There are two approaches to maternity care: The medical model of care and the physiological model of care, also known as the midwifery model of care. Knowing the different maternity care models and which your provider practices can help you know what to expect during your pregnancy and birth and what your options are within that care model.
The Medical Model of Care
"Pregnancy in western society, in fact, straddles the boundary between illness and health" - Comaroff 1977: 116
The medical model of care (also known as the technocratic model of care or medical management) is a specific approach to maternity care that both doctors and midwives can subscribe to. If your care provider states that they follow the medical model of care, it's important to know what exactly that means.
"Medical management practitioners start from the premise that pregnancy and birth are intrinsically difficult and potentially dangerous process that, when left to occur naturally, frequently result in poor outcomes." - Optimal Care in Childbirth by Henci Goer
For care providers that practice the medical model of care pregnancy is a condition that depends upon treatment for a positive outcome. Interventions are necessary and superior to the natural/normal birth process.
Some key characteristics of the medical model of care:
The basic premise is that birth is a mechanical process that depends only on "the powers, passage, and passenger" or the strength of contractions, the size of the pelvis, and the size of the baby. No other factors are considered such as the emotional state of the mother, her laboring position, or whether routine interventions are interfering with the labor process.
The theory presents that any problem in labor is mechanical and the provider as the mechanic can correct the situation with a procedure or medication. All unwanted effects of interventions are treated with more interventions:
"...when high-dose oxytocin infusion leads to nonreassuring fetal heart rate, the medical management model calls for IV fluid boluses, internal fetal monitoring, and, ultimately, cesarean surgery." Optimal Care in Childbirth by Henci Goer
This is opposed to lowering the oxytocin dose or avoiding its use in the first place.
It is important to emphasize that there is not much space for wiggle room in the medical model. Many providers do try to accommodate women's wishes, but it is a system that is not easily adjusted. For example, a woman who wants the freedom of movement in labor and then chooses a birth place where continuous monitoring is the norm may be thinking, "well, how hard is it to just not hook me up to a monitor?" Very. That monitor is apart of their staff. It reports to the nurses station so that one nurse can be assigned to several mothers. That nurse may not be able to effectively do her job without the monitor. Also, your care provider may be able to access the monitor readings from home or the office, which is a convenience that would be hard to give up. The monitor is also essential to the provider who believes birth is a runaway train ready to fly off the tracks at any moment. Without the monitor, how can a woman labor safely? Those taught under this theory literally may know of no other option. The monitor also reinforces the belief that the baby is a separate patient from the mother needing protection should the mother pursue her desire for a birth experience over the safety of her baby. Refusing an intervention in the medical model of care is not like asking for your burger with no pickles, it's a complicated system and an entire birth philosophy held dearly by its followers.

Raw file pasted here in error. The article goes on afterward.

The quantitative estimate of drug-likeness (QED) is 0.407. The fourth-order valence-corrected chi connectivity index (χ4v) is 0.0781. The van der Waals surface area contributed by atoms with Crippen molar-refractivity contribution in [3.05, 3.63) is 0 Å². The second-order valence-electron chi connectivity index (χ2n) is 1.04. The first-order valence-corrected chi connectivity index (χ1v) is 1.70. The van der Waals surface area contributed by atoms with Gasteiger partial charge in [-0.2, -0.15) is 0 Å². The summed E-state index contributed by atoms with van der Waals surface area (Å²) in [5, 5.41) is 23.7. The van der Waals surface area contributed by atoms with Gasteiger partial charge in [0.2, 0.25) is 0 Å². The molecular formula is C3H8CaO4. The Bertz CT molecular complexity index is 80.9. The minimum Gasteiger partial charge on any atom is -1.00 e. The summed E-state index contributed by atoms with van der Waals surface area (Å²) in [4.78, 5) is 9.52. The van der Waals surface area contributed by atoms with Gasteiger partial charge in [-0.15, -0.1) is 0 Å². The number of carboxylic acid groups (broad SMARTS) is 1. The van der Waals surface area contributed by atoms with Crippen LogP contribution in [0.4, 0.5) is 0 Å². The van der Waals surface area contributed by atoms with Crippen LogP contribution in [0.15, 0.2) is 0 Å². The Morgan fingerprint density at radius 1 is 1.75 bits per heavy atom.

The medical model calls for less time spent assessing the mother as an individual, making this approach convenient for providers. Most routine tests will pick up possible problems in the pregnancy, but at the cost of providing individualized preventative care.
For example, instead of looking at a mother's risk factors, family history, and talking to her about nutrition and exercise in early pregnancy, a provider will routinely screen all women for gestational diabetes late late in pregnancy and then treat the women who develop the condition. Treatment may be hard on mom and prevention may have yielded better outcomes, but individualized care is unrealistic in busy practices that see lots of moms.
If you are very comfortable with your care provider making decisions for you and you don't mind medical procedures being done even if they may not be necessary, then choosing a provider that follows the medical model will likely not conflict with your personal feelings about birth. If you would like to be apart of making decisions about your care, would prefer a low intervention birth, or believe that pregnancy and birth are a normal part of a woman's life, you will encounter more conflict in this model of care.
The Physiological Model of Care
“Remember this, for it is as true as true gets: Your body is not a lemon. You are not a machine. The Creator is not a careless mechanic. Human female bodies have the same potential to give birth well as aardvarks, lions, rhinoceri, elephants, moose, and water buffalo.” - Ina May Gaskin, Ina May's Guide to Childbirth
The physiological model of care is more commonly referred to as the midwifery model of care, and sometimes woman-centered care. Physiological refers to a characteristic of an organism's healthy or normal functioning (Merriam-Webster Online). The belief held by followers of the physiological model of care is that birth is fundamentally healthy and normal and birth is safest when practices facilitate normal birth. The physiological model of care is a holistic approach that addresses a woman's physical, psychological and social well-being: